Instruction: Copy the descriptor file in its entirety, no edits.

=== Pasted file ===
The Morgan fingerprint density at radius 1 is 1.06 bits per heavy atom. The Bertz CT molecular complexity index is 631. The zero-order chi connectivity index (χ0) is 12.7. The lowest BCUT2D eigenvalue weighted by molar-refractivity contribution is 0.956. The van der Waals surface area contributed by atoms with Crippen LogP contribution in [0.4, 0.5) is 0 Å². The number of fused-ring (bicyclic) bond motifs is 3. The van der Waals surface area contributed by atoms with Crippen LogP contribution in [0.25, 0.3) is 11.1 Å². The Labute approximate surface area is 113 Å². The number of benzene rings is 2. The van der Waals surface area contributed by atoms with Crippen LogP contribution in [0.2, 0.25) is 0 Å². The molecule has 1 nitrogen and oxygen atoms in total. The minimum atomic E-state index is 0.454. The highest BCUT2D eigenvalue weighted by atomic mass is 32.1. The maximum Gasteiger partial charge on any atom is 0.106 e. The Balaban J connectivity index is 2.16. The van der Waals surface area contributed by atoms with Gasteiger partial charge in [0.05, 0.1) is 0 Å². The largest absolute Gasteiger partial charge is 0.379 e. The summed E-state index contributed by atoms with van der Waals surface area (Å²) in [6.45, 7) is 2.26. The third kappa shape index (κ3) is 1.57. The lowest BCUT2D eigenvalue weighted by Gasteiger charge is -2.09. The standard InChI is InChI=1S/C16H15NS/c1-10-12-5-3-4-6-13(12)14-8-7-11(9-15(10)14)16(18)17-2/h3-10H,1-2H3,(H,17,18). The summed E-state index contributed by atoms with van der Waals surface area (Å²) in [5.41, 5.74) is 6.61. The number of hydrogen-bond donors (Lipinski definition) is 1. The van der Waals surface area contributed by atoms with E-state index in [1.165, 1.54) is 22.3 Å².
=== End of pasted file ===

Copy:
The Morgan fingerprint density at radius 1 is 1.06 bits per heavy atom. The Bertz CT molecular complexity index is 631. The zero-order chi connectivity index (χ0) is 12.7. The lowest BCUT2D eigenvalue weighted by molar-refractivity contribution is 0.956. The van der Waals surface area contributed by atoms with Crippen LogP contribution in [0.4, 0.5) is 0 Å². The number of fused-ring (bicyclic) bond motifs is 3. The van der Waals surface area contributed by atoms with Crippen LogP contribution in [0.25, 0.3) is 11.1 Å². The Labute approximate surface area is 113 Å². The number of benzene rings is 2. The van der Waals surface area contributed by atoms with Crippen LogP contribution in [0.2, 0.25) is 0 Å². The molecule has 1 nitrogen and oxygen atoms in total. The minimum atomic E-state index is 0.454. The highest BCUT2D eigenvalue weighted by atomic mass is 32.1. The maximum Gasteiger partial charge on any atom is 0.106 e. The Balaban J connectivity index is 2.16. The van der Waals surface area contributed by atoms with Gasteiger partial charge in [0.05, 0.1) is 0 Å². The largest absolute Gasteiger partial charge is 0.379 e. The summed E-state index contributed by atoms with van der Waals surface area (Å²) in [6.45, 7) is 2.26. The third kappa shape index (κ3) is 1.57. The lowest BCUT2D eigenvalue weighted by Gasteiger charge is -2.09. The standard InChI is InChI=1S/C16H15NS/c1-10-12-5-3-4-6-13(12)14-8-7-11(9-15(10)14)16(18)17-2/h3-10H,1-2H3,(H,17,18). The summed E-state index contributed by atoms with van der Waals surface area (Å²) in [5.41, 5.74) is 6.61. The number of hydrogen-bond donors (Lipinski definition) is 1. The van der Waals surface area contributed by atoms with E-state index in [1.165, 1.54) is 22.3 Å².